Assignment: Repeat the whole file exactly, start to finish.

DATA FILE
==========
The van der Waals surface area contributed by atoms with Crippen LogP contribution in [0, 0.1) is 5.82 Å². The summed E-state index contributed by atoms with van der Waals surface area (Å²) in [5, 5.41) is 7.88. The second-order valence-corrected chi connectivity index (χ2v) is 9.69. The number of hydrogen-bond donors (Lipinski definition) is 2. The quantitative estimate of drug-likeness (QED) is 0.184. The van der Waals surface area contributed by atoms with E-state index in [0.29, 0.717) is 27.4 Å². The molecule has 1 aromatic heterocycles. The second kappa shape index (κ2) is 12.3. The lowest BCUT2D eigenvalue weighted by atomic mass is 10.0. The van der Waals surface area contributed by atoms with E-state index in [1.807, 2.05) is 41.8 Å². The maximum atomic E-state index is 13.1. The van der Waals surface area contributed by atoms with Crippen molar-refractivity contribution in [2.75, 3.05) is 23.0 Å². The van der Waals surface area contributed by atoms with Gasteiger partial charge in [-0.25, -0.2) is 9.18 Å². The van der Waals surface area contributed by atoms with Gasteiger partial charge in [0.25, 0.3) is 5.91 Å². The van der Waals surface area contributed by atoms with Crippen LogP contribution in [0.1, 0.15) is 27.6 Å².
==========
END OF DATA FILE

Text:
The van der Waals surface area contributed by atoms with Crippen LogP contribution in [0, 0.1) is 5.82 Å². The summed E-state index contributed by atoms with van der Waals surface area (Å²) in [5, 5.41) is 7.88. The second-order valence-corrected chi connectivity index (χ2v) is 9.69. The number of hydrogen-bond donors (Lipinski definition) is 2. The quantitative estimate of drug-likeness (QED) is 0.184. The van der Waals surface area contributed by atoms with E-state index in [0.29, 0.717) is 27.4 Å². The molecule has 1 aromatic heterocycles. The second kappa shape index (κ2) is 12.3. The lowest BCUT2D eigenvalue weighted by atomic mass is 10.0. The van der Waals surface area contributed by atoms with E-state index in [1.807, 2.05) is 41.8 Å². The maximum atomic E-state index is 13.1. The van der Waals surface area contributed by atoms with Crippen molar-refractivity contribution in [2.75, 3.05) is 23.0 Å². The van der Waals surface area contributed by atoms with Gasteiger partial charge in [-0.25, -0.2) is 9.18 Å². The van der Waals surface area contributed by atoms with Gasteiger partial charge in [0.25, 0.3) is 5.91 Å². The van der Waals surface area contributed by atoms with Crippen LogP contribution in [0.1, 0.15) is 27.6 Å².